No vice exists which does not pretend to be more or less like some virtue, and which does not take advantage of this assumed resemblance.
Jean de La Bruyère
Bad habits are so difficult to give up not only because they’re pleasant, but also because they often masquerade as virtues. When you think of your vice as a friend rather than your enemy, it’s evenharder to eliminate it from your life.
For example, people who sleep in and suffer from low productivity might claim that, thanks to staying up late, they have a great social life. They fail to notice they’re paying too high a price for a benefit they could obtain in a different way without jeopardizing their long-term goals.
I used to believe that it was good to jump from one business idea to another. I thought that by trying different things, I would eventually find the perfect idea that would magically grow into a successful business.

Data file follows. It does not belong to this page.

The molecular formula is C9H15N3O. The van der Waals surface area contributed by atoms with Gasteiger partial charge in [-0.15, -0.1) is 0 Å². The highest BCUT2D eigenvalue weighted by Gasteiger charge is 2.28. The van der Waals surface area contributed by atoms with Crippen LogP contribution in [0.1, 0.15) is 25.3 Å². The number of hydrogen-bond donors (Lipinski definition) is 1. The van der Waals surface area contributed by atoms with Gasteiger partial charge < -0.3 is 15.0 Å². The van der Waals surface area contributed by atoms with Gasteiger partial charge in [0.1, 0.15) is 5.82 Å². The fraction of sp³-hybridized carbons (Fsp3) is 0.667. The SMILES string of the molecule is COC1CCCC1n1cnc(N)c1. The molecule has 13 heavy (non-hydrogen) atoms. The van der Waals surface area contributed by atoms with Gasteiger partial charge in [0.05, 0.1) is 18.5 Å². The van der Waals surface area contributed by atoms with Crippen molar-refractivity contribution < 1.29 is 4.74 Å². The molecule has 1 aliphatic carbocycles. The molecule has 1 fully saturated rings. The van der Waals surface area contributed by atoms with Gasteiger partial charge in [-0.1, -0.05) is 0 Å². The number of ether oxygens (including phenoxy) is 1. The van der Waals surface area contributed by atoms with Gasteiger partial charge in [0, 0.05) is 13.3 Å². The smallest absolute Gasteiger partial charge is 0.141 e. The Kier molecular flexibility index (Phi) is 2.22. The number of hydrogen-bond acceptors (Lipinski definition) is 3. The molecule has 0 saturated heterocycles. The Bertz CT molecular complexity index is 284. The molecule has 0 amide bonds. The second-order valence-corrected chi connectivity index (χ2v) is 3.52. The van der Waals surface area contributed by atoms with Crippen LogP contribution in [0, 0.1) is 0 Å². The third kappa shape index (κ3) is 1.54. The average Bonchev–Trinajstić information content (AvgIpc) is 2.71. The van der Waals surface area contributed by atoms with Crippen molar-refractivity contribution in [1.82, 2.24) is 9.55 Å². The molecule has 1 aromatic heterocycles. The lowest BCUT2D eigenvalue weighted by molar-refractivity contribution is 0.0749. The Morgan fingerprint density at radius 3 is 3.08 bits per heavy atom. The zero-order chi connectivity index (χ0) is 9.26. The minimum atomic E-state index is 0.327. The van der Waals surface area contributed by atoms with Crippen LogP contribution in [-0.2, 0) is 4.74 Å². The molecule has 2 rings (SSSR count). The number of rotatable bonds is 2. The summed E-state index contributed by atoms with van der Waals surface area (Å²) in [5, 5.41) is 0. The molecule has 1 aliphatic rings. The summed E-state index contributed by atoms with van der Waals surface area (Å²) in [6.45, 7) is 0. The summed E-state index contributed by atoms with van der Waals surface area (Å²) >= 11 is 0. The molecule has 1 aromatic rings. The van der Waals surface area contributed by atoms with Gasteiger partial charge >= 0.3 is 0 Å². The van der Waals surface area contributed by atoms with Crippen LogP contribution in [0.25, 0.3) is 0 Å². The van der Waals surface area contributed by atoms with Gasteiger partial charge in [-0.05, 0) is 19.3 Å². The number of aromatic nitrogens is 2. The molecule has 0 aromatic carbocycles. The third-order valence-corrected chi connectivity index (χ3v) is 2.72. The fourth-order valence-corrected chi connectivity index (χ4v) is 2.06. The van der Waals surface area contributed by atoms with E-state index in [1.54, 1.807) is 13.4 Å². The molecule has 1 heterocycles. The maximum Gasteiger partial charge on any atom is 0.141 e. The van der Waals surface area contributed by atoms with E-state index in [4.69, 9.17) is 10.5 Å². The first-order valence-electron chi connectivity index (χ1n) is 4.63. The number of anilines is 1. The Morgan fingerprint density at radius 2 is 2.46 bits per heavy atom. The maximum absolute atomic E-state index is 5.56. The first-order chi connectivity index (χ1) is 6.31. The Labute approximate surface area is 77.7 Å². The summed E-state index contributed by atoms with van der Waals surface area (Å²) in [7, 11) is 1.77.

In reality, I lacked the self-discipline to focus and wasted several years on endeavors that were destined to fail. Were there some benefits in spreading my attention so thin? Certainly. They weren’t more valuable than what I was losing, though, and what I considered a virtue was actually a vice that was sabotaging my goals .
Are there any vices of yours that might masquerade as virtues? Question your deeply-held beliefs and ask yourself if your supposed virtues are indeed helpful, or perhaps they’re like a friend that gives you one dollar with one hand while stealing five dollars from your wallet with the other.